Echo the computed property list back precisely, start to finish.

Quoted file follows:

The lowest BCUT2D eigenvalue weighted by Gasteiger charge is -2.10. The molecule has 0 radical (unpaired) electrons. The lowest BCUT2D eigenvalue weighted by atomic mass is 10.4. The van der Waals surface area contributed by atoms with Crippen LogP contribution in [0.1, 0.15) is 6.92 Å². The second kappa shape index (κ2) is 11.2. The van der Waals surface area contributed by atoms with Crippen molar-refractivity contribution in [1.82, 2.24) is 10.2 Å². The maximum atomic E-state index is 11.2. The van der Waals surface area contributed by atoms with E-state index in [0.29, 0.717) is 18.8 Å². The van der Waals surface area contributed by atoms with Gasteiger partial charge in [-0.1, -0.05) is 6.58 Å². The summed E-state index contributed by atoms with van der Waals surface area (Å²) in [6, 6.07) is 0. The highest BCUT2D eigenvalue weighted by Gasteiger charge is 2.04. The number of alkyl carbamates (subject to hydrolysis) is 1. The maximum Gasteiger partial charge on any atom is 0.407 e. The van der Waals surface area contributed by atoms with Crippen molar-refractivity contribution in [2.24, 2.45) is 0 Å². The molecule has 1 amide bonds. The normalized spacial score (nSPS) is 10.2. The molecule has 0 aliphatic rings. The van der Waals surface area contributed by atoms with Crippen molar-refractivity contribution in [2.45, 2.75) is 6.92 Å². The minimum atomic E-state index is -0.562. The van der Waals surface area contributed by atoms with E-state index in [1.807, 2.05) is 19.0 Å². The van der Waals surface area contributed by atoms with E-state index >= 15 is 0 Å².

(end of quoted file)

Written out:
The lowest BCUT2D eigenvalue weighted by Gasteiger charge is -2.10. The molecule has 0 radical (unpaired) electrons. The lowest BCUT2D eigenvalue weighted by atomic mass is 10.4. The van der Waals surface area contributed by atoms with Crippen LogP contribution in [0.1, 0.15) is 6.92 Å². The second kappa shape index (κ2) is 11.2. The van der Waals surface area contributed by atoms with Crippen molar-refractivity contribution in [1.82, 2.24) is 10.2 Å². The maximum atomic E-state index is 11.2. The van der Waals surface area contributed by atoms with E-state index in [0.29, 0.717) is 18.8 Å². The van der Waals surface area contributed by atoms with Gasteiger partial charge in [-0.1, -0.05) is 6.58 Å². The summed E-state index contributed by atoms with van der Waals surface area (Å²) in [6, 6.07) is 0. The highest BCUT2D eigenvalue weighted by Gasteiger charge is 2.04. The number of alkyl carbamates (subject to hydrolysis) is 1. The maximum Gasteiger partial charge on any atom is 0.407 e. The van der Waals surface area contributed by atoms with Crippen molar-refractivity contribution in [2.24, 2.45) is 0 Å². The molecule has 1 amide bonds. The normalized spacial score (nSPS) is 10.2. The molecule has 0 aliphatic rings. The van der Waals surface area contributed by atoms with Crippen molar-refractivity contribution in [2.45, 2.75) is 6.92 Å². The minimum atomic E-state index is -0.562. The van der Waals surface area contributed by atoms with E-state index in [1.807, 2.05) is 19.0 Å². The van der Waals surface area contributed by atoms with E-state index >= 15 is 0 Å².